Almost 40 support staff have been made redundant at law firm DWF in the wake of its takeover of troubled rival Cobbetts – and 21 more are at risk.

The Manchester-headquartered firm confirmed that as a result of its acquisition of Cobbetts, which has an office on Colmore Circus, 38 roles within the now combined central services team are to be made redundant.

It follows a consultation period with more than 140 staff which ended on Friday March 22. A statement issued by the firm added that 83 people had been placed into new roles with 21 members of staff still in the selection process.

The firm’s statement said: “Inevitably with an acquisition of this size and nature there was an element of overlap of roles within central services.

"As a result, over 140 people, made up of both DWF and the legacy Cobbetts firm, were initially placed at risk of redundancy. 

"However, as of Friday, March 22, 83 have now been placed into roles, 21 are still in the selection process and 38 roles have been confirmed as redundant.”

It went on to add that the firm was committed to growth despite the job losses.

It added: “However, DWF continues to grow and currently has over 40 vacancies across the firm and all individuals confirmed as at risk have been encouraged to apply for these positions, where such roles meet their career aspirations. 

"For those leaving the business DWF has a dedicated team providing a series of career workshops and continued individual support.”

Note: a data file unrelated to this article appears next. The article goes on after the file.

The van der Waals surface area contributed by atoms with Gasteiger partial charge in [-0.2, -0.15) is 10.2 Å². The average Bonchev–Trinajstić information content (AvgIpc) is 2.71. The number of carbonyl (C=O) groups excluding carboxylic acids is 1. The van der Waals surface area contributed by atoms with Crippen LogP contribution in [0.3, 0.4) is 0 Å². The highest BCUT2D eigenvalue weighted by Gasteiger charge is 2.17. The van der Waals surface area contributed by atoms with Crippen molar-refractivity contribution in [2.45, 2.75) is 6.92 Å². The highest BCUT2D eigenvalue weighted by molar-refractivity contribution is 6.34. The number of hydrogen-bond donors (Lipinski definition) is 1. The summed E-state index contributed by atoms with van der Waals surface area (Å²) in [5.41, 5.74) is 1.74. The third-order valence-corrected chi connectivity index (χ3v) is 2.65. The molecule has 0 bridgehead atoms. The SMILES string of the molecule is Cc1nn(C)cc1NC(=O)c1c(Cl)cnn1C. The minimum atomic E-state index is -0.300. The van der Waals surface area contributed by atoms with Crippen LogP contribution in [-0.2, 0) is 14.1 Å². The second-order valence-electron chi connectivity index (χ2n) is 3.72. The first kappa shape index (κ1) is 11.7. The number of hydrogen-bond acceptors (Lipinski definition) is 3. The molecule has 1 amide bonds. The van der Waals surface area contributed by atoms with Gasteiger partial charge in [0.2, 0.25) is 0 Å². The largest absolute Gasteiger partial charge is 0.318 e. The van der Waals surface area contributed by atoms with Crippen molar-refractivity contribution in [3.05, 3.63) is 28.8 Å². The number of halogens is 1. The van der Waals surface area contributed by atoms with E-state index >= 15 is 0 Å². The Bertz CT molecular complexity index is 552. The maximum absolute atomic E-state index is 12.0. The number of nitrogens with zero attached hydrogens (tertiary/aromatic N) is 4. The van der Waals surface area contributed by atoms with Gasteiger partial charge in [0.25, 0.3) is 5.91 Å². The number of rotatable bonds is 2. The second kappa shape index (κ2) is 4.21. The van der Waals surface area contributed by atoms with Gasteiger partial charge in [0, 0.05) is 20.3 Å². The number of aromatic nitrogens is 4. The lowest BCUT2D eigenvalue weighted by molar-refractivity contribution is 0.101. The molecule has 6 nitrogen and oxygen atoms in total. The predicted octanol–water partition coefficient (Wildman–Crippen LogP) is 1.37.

A spokeswoman for the firm said that at this stage it was not possible to specify the number of jobs that would be going at DWF’s Birmingham operation.

The firm now employs almost 2,500 people at its regional offices in Birmingham, Bristol, Coventry, Dublin, Edinburgh, Glasgow, Leeds, Liverpool, London, Manchester, Newcastle, Preston and Teesside.”

The latest news is a further blow to former Cobbetts’ staff following confirmation by Redditch-based HL Legal Solicitors, which acquired Cobbetts’ debt recovery business Incasso, that it had put an unspecified number of people into redundancy consultation.

HL Legal, which provides pre-legal collection services and litigation advice to lenders, debt purchasers and other businesses, purchased the debt recovery business from administrators KPMG.

DWF acquired Cobbetts in a pre-pack deal and it was subsequently revealed creditors – including Lloyds TSB Bank, Cobbetts’ pension scheme, HM Revenue and Customs and Wesleyan – were owed an estimated £41 million.

Cobbetts, which had offices in Birmingham, Manchester, Leeds and London, blamed “difficult trading conditions in the professional services sector” when it filed notice it intended to appoint administrators earlier this year.

Cobbetts’ downfall was detailed in a report by administrator KPMG made under Statement of Insolvency Practice 16.

The collapse followed a downturn in trading performance from 2009, partly arising from lower corporate and property transactions. In 2008 the firm had turned over nearly £60 million, but two years later this had fallen to £44 million.

By September last year KPMG had been engaged at the request of Cobbetts’ bankers Lloyds TSB, to prepare a contingency plan in the event of it being sold.

Poor trading during December 2012 proved the final nail in the coffin, meaning Cobbetts did not have the cash to pay wages.